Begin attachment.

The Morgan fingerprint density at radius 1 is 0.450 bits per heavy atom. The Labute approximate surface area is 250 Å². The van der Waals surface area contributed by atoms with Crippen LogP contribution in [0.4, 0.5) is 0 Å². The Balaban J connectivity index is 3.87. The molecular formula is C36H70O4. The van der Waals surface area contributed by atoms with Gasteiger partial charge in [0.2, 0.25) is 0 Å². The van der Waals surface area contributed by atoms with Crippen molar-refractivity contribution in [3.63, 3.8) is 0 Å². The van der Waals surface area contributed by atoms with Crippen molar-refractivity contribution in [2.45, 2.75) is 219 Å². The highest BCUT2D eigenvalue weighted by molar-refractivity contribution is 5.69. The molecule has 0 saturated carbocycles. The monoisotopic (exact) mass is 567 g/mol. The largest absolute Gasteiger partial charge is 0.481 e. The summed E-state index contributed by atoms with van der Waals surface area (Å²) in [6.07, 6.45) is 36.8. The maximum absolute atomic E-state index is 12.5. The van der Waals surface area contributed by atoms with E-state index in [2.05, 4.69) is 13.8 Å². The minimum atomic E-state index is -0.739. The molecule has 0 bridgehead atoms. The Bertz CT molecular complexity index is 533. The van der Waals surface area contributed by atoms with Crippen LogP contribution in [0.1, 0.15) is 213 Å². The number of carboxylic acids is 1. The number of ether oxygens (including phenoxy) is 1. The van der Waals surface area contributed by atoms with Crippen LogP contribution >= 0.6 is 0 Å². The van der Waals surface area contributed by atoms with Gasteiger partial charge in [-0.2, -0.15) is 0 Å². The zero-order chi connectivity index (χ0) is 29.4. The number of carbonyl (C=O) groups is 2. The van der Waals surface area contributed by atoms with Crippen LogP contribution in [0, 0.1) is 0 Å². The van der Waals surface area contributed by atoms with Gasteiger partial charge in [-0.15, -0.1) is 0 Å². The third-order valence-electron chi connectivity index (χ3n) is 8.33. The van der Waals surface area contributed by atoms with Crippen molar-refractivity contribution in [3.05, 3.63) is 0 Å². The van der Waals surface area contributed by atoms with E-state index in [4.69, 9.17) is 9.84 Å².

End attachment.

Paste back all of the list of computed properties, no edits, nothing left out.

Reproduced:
The Morgan fingerprint density at radius 1 is 0.450 bits per heavy atom. The Labute approximate surface area is 250 Å². The van der Waals surface area contributed by atoms with Crippen LogP contribution in [0.4, 0.5) is 0 Å². The Balaban J connectivity index is 3.87. The molecular formula is C36H70O4. The van der Waals surface area contributed by atoms with Gasteiger partial charge in [0.2, 0.25) is 0 Å². The van der Waals surface area contributed by atoms with Crippen molar-refractivity contribution in [3.63, 3.8) is 0 Å². The van der Waals surface area contributed by atoms with Crippen molar-refractivity contribution in [2.45, 2.75) is 219 Å². The highest BCUT2D eigenvalue weighted by molar-refractivity contribution is 5.69. The molecule has 0 saturated carbocycles. The monoisotopic (exact) mass is 567 g/mol. The largest absolute Gasteiger partial charge is 0.481 e. The summed E-state index contributed by atoms with van der Waals surface area (Å²) in [6.07, 6.45) is 36.8. The maximum absolute atomic E-state index is 12.5. The van der Waals surface area contributed by atoms with E-state index in [2.05, 4.69) is 13.8 Å². The minimum atomic E-state index is -0.739. The molecule has 0 bridgehead atoms. The Bertz CT molecular complexity index is 533. The van der Waals surface area contributed by atoms with Crippen LogP contribution in [0.1, 0.15) is 213 Å². The number of carboxylic acids is 1. The number of ether oxygens (including phenoxy) is 1. The van der Waals surface area contributed by atoms with Crippen LogP contribution >= 0.6 is 0 Å². The van der Waals surface area contributed by atoms with Gasteiger partial charge in [-0.2, -0.15) is 0 Å². The zero-order chi connectivity index (χ0) is 29.4. The number of carbonyl (C=O) groups is 2. The van der Waals surface area contributed by atoms with Crippen LogP contribution in [0, 0.1) is 0 Å². The van der Waals surface area contributed by atoms with Gasteiger partial charge in [-0.15, -0.1) is 0 Å². The third-order valence-electron chi connectivity index (χ3n) is 8.33. The van der Waals surface area contributed by atoms with Crippen molar-refractivity contribution in [3.05, 3.63) is 0 Å². The van der Waals surface area contributed by atoms with E-state index in [4.69, 9.17) is 9.84 Å².